Hollister succumbs to the power of the dark side

Of all the high-street retailers, the one with the most distinctive lighting look is, without a doubt, Hollister.

And that look is dark and contrasty with big prominent spotlights sporting barn doors. Pretty much all the fittings are either black, including the sign on the front of the shop, which is defiantly black-on-black, so you have to look quite carefully just to be able to read it. But the cool kids know this is Hollister anyway.

In the Regent Street store in London, there are huge video walls displaying footage of the surfers in the ocean. Walk around the store and you’ll see a lot of other shoppers silhouetted against the screens. The stairs too, are lit from the treads, so you see dark figures silhouetted against a greenish light.

It seems like the Hollister team have obtained every rule book going on lighting, and torn them all up.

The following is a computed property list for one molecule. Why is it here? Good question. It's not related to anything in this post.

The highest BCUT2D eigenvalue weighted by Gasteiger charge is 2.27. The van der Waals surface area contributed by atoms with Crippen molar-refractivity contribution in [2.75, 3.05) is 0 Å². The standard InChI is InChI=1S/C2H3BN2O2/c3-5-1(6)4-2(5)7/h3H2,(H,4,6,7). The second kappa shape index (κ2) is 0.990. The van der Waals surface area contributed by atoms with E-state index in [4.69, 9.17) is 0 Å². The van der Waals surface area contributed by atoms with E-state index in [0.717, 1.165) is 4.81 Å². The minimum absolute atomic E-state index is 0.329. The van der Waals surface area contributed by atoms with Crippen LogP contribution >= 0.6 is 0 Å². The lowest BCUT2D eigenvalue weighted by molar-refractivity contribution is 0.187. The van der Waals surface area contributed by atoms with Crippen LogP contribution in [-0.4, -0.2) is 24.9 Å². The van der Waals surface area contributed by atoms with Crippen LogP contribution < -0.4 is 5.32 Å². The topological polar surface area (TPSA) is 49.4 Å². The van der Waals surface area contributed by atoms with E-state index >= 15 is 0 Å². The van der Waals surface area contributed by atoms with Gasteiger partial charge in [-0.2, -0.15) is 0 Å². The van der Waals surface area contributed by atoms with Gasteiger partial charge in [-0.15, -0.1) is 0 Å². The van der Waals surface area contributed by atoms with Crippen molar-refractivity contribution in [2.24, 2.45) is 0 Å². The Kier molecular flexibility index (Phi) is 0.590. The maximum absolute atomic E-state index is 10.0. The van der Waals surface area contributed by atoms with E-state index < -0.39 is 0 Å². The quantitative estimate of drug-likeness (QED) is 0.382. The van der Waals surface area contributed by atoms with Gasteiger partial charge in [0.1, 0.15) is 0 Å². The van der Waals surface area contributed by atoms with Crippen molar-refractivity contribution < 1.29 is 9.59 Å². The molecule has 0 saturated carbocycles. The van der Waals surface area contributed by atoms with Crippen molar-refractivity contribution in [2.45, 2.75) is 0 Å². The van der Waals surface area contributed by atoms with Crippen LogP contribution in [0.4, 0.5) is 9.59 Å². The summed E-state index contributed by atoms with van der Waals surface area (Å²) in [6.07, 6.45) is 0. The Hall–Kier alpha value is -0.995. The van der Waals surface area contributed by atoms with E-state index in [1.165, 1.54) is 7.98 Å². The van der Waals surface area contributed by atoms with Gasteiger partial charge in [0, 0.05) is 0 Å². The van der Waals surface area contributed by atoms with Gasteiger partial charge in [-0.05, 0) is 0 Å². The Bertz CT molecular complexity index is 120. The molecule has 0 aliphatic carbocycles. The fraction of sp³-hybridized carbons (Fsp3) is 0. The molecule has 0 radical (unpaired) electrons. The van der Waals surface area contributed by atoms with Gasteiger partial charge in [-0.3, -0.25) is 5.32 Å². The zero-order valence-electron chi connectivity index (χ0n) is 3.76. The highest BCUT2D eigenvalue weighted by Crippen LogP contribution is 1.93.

It’s moody, it’s exciting, and it’s completely unmistakable. The illumination of the actual products is uneven – every now and again, if you’re lucky, you’ll stumble upon a small pool of light on a T-shirt, or half of a dress.

But this approach has its drawbacks, as you can see from the letter (below) from a young fan, that Lux was asked to pass on to Hollister. They haven’t replied yet.

A sight for aging eyes – Primark favours a brighter look

When we asked Hollister about its lighting, it said it had made it brighter in recent years. You could have fooled us. But who cares what we think? The kids love it.

Meanwhile, for those of us with aging eyes, there’s always the likes of Primark (pictured, right), which errs on the side of overlighting.